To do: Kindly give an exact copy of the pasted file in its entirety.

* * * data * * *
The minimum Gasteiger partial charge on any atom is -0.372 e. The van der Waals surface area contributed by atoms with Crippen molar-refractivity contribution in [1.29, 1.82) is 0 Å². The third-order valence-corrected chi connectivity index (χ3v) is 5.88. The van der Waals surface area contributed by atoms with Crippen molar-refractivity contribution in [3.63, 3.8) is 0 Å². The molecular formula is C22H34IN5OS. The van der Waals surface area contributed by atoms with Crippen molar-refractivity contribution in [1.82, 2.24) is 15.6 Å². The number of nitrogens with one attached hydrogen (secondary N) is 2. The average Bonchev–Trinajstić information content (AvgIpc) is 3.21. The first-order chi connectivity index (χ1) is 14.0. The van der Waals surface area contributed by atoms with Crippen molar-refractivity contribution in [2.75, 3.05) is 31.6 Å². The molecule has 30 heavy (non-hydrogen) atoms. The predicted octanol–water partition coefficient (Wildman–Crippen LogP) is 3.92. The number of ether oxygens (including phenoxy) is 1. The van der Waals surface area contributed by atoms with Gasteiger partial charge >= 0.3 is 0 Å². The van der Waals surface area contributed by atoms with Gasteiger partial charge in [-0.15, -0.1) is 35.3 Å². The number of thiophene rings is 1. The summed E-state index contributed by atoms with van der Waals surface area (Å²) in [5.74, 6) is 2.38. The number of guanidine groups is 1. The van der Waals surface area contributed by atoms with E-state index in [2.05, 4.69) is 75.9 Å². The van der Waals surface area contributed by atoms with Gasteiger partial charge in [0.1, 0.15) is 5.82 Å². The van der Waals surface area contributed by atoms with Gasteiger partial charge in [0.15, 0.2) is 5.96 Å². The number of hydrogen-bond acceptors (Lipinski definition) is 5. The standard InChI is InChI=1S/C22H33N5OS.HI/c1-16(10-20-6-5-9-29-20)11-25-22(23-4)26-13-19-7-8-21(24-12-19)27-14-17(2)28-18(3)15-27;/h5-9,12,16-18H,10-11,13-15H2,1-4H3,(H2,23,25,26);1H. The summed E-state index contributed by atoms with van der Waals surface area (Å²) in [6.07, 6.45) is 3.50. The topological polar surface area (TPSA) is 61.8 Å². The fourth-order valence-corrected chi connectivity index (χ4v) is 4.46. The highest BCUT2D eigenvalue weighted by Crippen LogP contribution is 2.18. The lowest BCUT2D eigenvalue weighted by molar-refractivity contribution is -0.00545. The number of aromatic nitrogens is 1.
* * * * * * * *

The minimum Gasteiger partial charge on any atom is -0.372 e. The van der Waals surface area contributed by atoms with Crippen molar-refractivity contribution in [1.29, 1.82) is 0 Å². The third-order valence-corrected chi connectivity index (χ3v) is 5.88. The van der Waals surface area contributed by atoms with Crippen molar-refractivity contribution in [3.63, 3.8) is 0 Å². The molecular formula is C22H34IN5OS. The van der Waals surface area contributed by atoms with Crippen molar-refractivity contribution in [1.82, 2.24) is 15.6 Å². The number of nitrogens with one attached hydrogen (secondary N) is 2. The average Bonchev–Trinajstić information content (AvgIpc) is 3.21. The first-order chi connectivity index (χ1) is 14.0. The van der Waals surface area contributed by atoms with Crippen molar-refractivity contribution in [2.75, 3.05) is 31.6 Å². The molecule has 30 heavy (non-hydrogen) atoms. The predicted octanol–water partition coefficient (Wildman–Crippen LogP) is 3.92. The number of ether oxygens (including phenoxy) is 1. The van der Waals surface area contributed by atoms with Gasteiger partial charge >= 0.3 is 0 Å². The van der Waals surface area contributed by atoms with Gasteiger partial charge in [-0.15, -0.1) is 35.3 Å². The number of thiophene rings is 1. The summed E-state index contributed by atoms with van der Waals surface area (Å²) in [5.74, 6) is 2.38. The number of guanidine groups is 1. The van der Waals surface area contributed by atoms with E-state index in [2.05, 4.69) is 75.9 Å². The van der Waals surface area contributed by atoms with Gasteiger partial charge in [0.1, 0.15) is 5.82 Å². The van der Waals surface area contributed by atoms with Gasteiger partial charge in [0.15, 0.2) is 5.96 Å². The number of hydrogen-bond acceptors (Lipinski definition) is 5. The standard InChI is InChI=1S/C22H33N5OS.HI/c1-16(10-20-6-5-9-29-20)11-25-22(23-4)26-13-19-7-8-21(24-12-19)27-14-17(2)28-18(3)15-27;/h5-9,12,16-18H,10-11,13-15H2,1-4H3,(H2,23,25,26);1H. The summed E-state index contributed by atoms with van der Waals surface area (Å²) in [6.07, 6.45) is 3.50. The topological polar surface area (TPSA) is 61.8 Å². The fourth-order valence-corrected chi connectivity index (χ4v) is 4.46. The highest BCUT2D eigenvalue weighted by Crippen LogP contribution is 2.18. The lowest BCUT2D eigenvalue weighted by molar-refractivity contribution is -0.00545. The number of aromatic nitrogens is 1.